Analyticon #10, October, 2011.
Analyticon #10, October, 2011.
By Laurence BROERS
Conciliation Resources,Caucasus Programme Projects Manager
‘Missed opportunities’, and their opposite, ‘windows of opportunity’ are a mediator’s mantra. In different contexts, especially when peace talks have failed or violence has resumed, one hears about ‘missed opportunities’. The South Caucasus has seen many missed opportunities, whether these date from the ‘last chance opportunities’ in the early 1990s to prevent the South Caucasus wars, to ‘near miss opportunities’ when agreement was allegedly close, to a more general sense that opportunities to engage in cross-conflict initiatives were never seriously taken up. At the same time we are often told that because of electoral cycles or some big player’s input, we have a ‘window of opportunity’.
The South Caucasus with its rich hydrocarbon resources and minerals, as well as its unique communications location, during the recent two decades after the collapse of the Soviet Union has become not only an area of confrontation of interests of the global and regional powers for spheres of influence, but also a striking example of disintegration processes against the background of the intensive globalization of the humanity.
By Rouben MEGHRABYAN Editor-in-Chief of the Russian service of the First Armenian Information www.1in.am Yerevan
Winston Churchill about Armenia,
after the Treaty of Lausanne, 1923.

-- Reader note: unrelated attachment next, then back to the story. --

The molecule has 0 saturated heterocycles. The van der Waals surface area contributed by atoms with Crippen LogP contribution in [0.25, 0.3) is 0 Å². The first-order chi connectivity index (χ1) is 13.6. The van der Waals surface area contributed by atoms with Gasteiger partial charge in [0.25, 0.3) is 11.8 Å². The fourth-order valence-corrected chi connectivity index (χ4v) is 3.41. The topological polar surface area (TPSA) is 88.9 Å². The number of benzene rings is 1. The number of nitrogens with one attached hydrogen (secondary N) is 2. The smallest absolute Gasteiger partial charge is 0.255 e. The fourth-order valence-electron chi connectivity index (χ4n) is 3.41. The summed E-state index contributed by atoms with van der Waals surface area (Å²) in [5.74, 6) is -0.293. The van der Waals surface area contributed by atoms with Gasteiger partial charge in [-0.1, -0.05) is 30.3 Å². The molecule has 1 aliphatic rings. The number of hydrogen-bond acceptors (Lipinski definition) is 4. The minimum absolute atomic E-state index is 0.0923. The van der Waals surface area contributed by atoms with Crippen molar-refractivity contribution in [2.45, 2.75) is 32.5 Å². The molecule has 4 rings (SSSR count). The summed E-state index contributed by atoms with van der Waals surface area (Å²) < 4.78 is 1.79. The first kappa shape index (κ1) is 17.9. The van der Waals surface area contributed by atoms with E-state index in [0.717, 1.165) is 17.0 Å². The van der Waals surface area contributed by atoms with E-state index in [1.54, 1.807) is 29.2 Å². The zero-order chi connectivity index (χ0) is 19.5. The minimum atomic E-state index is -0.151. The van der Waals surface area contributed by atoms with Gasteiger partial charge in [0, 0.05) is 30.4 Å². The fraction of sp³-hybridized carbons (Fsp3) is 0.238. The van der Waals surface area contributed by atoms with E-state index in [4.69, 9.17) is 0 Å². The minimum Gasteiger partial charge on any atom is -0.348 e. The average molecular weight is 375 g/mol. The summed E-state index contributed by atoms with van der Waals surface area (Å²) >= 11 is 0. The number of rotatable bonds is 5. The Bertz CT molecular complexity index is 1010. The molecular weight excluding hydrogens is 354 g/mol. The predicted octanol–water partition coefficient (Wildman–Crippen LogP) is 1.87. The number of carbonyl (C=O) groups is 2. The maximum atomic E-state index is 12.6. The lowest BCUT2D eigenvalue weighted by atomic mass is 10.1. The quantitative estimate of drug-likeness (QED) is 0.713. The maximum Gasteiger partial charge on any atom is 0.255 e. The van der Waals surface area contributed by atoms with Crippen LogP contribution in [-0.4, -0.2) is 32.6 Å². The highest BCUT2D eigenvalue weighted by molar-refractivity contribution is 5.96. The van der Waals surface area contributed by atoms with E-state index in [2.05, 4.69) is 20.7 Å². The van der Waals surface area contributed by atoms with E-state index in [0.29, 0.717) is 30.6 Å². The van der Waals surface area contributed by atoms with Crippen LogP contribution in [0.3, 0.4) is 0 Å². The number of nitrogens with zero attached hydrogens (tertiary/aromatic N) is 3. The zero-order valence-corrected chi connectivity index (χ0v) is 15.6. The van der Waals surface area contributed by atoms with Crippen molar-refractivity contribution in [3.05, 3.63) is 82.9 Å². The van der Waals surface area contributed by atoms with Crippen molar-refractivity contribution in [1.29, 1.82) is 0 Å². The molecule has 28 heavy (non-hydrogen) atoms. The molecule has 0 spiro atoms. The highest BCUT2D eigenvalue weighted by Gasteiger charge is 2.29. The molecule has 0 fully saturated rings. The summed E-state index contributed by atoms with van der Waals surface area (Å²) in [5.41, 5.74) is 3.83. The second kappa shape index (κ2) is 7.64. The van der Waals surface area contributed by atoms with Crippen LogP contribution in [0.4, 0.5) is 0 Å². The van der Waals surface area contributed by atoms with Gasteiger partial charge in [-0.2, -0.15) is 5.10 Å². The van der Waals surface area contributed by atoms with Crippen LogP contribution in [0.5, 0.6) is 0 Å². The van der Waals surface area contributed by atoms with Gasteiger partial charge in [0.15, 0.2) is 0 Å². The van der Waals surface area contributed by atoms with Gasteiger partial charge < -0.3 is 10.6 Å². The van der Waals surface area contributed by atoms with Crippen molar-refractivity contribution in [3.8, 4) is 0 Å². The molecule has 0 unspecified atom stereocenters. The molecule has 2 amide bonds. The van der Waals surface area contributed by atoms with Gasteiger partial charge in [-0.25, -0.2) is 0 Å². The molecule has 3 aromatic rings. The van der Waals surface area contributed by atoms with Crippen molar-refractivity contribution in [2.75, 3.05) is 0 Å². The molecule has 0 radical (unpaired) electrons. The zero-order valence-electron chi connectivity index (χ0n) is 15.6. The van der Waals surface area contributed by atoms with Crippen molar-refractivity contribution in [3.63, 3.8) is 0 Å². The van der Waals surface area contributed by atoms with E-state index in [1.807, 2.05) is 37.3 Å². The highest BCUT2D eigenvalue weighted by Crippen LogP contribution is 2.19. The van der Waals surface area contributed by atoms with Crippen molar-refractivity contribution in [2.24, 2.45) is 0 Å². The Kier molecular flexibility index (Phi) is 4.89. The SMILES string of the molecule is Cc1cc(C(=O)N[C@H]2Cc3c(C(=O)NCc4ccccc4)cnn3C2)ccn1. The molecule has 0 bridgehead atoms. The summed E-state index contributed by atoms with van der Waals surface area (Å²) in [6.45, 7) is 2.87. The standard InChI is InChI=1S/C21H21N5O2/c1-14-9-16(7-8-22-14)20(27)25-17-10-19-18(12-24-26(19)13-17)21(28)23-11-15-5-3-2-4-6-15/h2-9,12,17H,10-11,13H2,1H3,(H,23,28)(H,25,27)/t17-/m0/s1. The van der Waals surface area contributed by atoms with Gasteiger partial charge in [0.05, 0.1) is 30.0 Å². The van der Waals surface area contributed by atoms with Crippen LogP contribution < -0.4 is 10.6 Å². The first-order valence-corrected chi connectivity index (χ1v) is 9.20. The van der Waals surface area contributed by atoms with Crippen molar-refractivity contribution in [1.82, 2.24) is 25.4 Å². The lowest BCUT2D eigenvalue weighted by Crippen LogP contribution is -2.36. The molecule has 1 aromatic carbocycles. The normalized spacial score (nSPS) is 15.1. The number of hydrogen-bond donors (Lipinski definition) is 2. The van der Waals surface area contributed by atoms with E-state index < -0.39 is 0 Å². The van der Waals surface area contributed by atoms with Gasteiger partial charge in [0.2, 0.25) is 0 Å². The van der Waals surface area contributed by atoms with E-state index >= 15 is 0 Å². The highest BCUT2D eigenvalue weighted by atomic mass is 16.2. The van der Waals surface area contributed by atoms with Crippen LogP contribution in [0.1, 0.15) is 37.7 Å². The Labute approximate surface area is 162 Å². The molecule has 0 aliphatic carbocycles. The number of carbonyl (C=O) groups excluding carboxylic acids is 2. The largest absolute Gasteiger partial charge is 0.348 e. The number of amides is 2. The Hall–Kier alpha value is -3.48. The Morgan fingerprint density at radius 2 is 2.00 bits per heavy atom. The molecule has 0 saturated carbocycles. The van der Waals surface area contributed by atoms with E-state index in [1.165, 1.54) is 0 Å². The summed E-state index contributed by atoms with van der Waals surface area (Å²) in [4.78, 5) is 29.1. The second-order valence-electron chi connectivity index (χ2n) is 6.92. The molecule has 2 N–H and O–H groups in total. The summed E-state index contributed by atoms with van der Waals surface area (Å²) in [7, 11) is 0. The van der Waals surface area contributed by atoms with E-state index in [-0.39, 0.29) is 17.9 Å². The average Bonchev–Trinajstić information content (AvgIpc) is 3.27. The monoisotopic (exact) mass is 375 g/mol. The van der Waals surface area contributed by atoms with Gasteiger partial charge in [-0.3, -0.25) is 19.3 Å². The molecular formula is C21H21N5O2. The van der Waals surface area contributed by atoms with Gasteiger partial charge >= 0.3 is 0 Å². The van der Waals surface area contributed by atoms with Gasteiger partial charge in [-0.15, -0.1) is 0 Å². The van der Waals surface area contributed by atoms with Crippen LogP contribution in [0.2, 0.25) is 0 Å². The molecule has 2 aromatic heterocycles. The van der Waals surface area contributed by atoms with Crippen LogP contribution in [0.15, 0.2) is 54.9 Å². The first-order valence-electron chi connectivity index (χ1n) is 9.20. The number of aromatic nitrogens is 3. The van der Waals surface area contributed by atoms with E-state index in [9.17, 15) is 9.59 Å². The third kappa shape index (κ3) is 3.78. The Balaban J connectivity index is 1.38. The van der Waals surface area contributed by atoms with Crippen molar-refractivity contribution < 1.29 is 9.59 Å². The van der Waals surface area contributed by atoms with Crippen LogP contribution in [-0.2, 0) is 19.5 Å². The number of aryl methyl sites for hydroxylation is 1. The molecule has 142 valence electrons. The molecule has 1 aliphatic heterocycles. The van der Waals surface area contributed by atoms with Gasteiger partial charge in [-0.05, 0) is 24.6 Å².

2011 has become the 20th year for the Independent Armenia, an independent country that by all rules of political prognostication had no chance to be such, equal among almost 200 likes on the global map, after what it had suffered during and after the World War One. But Independence is a fact, just as the fact is that the great Englishman made a mistake.
By Izida CHANIA
Editor-in-chief of “Nuzhnaya Gazeta”
On October 12 in the township of Tsandripsh, located on the Abkhazian side of the Russian-Abkhazian border, there was a statal opening ceremony of a new Russian border guards’ settlement. The territory of the settlement included an administrative building, an apartment house for 25 flats, designed for the families of the border guards. All flats of that house are furnished; there are all conditions for the leisure of the border guards and their families – a gym, children’s room, sauna, tennis courts, and basketball pitch. The infrastructure of the settlement is completely autonomous: it is equipped with its own water and energy supply.
Recently I have seen remarkable information.
The Nagorno Karabakh conflict is one of the few frozen conflicts in the post-Soviet space, and even in Europe as a whole, that can be solved. Russian President Dmitry Medvedev during the meeting with the students of Russian universities and representatives of youth organizations spoke about it.
An interview with the member of the Synergy Network – Group of Advocacy Rusudan MARSHANIA (Georgia)
By Saro SAROYAN
Expert of the Armenian Center
for Strategic and National Studies
The judgements about the missed opportunities, first of all, of the South Caucasus may seem not so important from the view of the situation in the region and the peaceful co-existence of the three states. And the point is not just in the fact that the subjective mood is unacceptable in politics, but also on the way of comprehension of the historical experience of the nations and states.
By Karine TER-SAHAKYAN
Each protracted conflict has landmarks, which are recollected when talks are deadlocked again. It is some sort of reminding about the lost opportunities, the hopes of one or another party that have not come true. In this connection we can remember the decade of talks between Robert Kocharian and Heydar Aliyev in Key-West.